Facebook is finding that too much sharing upsets some users, especially when it comes to what they read. And if the social network isn't careful, the angst could benefit smaller rival Google+.
At issue is Facebook's "frictionless," or seamless, sharing, which it introduced in September. The feature allows you to read a story that one of your friends is reading, but if you aren't careful you may end up allowing other people to see what you are doing even if that wasn't your intent.
So, instead of being frictionless, it can add friction to your experience.
Here's how it works: Let's say one of your friends is reading a story at The Washington Post using its new Social Reader. You think it looks interesting and would like to read it yourself. If you click on your friend’s link you will be prompted to authorize the Social Reader app. If you do, then every story you read will be shared back to Facebook so all your friends can see what you're doing.
Although Facebook users have a history of bucking changes to the network only to finally get used to them, this feature has drawn persistent complaints that the social network and third-party apps cause over-sharing and violate user privacy.
CNET's Molly Wood says Facebook is ruining sharing and that these apps and the way they autoshare to your friends what you’re reading, watching, listening to or buying are part of an Open Graph master plan aimed to track and quantify everything you do on Facebook.
Not only that, when your friends see what you're doing, you’re inadvertently encouraging them to click on those automatically generated links whereby they will then be prompted to install more apps and the whole cycle is repeated, over and over again.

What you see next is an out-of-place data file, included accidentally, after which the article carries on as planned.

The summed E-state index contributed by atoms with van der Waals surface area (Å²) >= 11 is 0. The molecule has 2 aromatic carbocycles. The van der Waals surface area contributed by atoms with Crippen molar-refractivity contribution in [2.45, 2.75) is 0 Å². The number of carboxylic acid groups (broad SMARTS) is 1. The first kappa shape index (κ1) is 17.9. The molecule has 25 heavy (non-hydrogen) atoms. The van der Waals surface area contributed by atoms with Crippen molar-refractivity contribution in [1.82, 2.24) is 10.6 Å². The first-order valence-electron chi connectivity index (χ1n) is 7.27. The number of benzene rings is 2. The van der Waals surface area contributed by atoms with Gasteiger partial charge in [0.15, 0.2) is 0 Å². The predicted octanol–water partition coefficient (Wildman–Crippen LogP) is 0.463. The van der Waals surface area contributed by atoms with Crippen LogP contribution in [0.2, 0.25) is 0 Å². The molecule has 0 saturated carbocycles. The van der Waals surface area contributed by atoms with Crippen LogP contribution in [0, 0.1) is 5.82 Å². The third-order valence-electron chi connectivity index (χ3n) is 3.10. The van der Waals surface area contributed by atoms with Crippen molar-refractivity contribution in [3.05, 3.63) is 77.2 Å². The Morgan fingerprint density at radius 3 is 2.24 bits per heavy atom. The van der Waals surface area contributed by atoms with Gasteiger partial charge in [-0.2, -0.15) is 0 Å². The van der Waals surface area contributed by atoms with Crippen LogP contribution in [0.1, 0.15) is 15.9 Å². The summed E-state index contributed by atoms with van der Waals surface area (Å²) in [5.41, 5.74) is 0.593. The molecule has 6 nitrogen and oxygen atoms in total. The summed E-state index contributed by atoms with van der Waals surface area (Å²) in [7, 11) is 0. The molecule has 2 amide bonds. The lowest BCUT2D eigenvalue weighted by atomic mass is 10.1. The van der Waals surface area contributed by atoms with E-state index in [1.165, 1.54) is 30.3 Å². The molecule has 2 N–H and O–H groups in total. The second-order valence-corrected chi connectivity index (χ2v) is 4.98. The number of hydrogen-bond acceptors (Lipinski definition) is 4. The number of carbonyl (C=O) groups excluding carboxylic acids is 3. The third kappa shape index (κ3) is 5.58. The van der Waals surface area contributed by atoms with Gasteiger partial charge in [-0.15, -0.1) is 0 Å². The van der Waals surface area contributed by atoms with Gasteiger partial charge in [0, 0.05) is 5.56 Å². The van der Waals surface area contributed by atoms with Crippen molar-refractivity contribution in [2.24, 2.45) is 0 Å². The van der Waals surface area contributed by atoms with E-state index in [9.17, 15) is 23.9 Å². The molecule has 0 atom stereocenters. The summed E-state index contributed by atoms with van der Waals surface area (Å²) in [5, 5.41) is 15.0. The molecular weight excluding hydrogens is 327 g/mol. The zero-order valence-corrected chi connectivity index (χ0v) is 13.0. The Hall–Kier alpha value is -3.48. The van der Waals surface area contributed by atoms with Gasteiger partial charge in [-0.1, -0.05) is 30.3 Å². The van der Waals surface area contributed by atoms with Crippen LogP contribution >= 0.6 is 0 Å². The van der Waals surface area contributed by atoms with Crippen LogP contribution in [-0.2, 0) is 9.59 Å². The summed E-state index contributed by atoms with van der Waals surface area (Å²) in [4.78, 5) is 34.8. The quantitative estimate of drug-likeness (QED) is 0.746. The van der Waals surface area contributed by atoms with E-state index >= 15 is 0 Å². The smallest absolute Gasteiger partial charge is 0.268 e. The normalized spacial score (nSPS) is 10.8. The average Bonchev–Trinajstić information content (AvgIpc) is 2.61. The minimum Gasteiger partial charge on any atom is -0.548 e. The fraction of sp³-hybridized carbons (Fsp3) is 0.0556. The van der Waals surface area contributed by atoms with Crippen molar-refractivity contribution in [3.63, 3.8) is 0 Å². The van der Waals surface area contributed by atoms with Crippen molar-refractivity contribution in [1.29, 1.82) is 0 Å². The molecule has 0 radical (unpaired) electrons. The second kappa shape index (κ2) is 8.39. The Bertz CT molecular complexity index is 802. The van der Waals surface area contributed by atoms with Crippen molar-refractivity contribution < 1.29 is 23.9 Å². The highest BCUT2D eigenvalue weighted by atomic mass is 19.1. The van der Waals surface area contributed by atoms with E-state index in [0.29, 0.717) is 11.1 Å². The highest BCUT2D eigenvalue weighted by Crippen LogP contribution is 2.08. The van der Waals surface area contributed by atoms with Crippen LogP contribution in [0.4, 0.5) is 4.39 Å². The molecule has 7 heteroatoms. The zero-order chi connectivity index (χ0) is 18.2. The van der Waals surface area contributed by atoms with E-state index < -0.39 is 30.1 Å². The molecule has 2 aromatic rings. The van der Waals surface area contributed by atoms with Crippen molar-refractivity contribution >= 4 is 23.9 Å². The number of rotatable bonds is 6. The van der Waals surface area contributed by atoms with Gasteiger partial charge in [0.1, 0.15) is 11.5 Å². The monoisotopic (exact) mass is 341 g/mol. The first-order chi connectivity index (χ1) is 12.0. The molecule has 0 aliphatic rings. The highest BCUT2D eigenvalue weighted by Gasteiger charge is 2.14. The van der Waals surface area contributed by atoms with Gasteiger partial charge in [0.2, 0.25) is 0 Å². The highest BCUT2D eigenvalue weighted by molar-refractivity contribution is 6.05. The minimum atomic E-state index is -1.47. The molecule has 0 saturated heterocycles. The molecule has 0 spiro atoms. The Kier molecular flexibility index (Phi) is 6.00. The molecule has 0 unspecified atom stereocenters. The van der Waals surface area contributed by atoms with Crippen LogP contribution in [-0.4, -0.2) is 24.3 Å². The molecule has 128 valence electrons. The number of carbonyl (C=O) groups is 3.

Remember, you only clicked on a link to read something or get a closer look at what your friend found so interesting. Yet by doing so, and playing into the seamless sharing scenario, you're possibly communicating your activities in ways you never originally intended.
There are ways around it, of course. You don’t have to authorize any app and if you decline to add the app, Facebook will take you to whatever link you were trying to get to anyway. You also can adjust your settings to limit who can see your posts, and some apps like Spotify now give users an option to turn off automatic Facebook sharing.
But as ReadWriteWeb points out, having to jump through such hoops is counterintuitive to what is billed as a "frictionless" experience.
For now, Google+ doesn’t have the same problem, and that could mean it will be able to siphon away more Facebook users.
It may take a deluge of people moving over to the other side to prompt Facebook to get the message.
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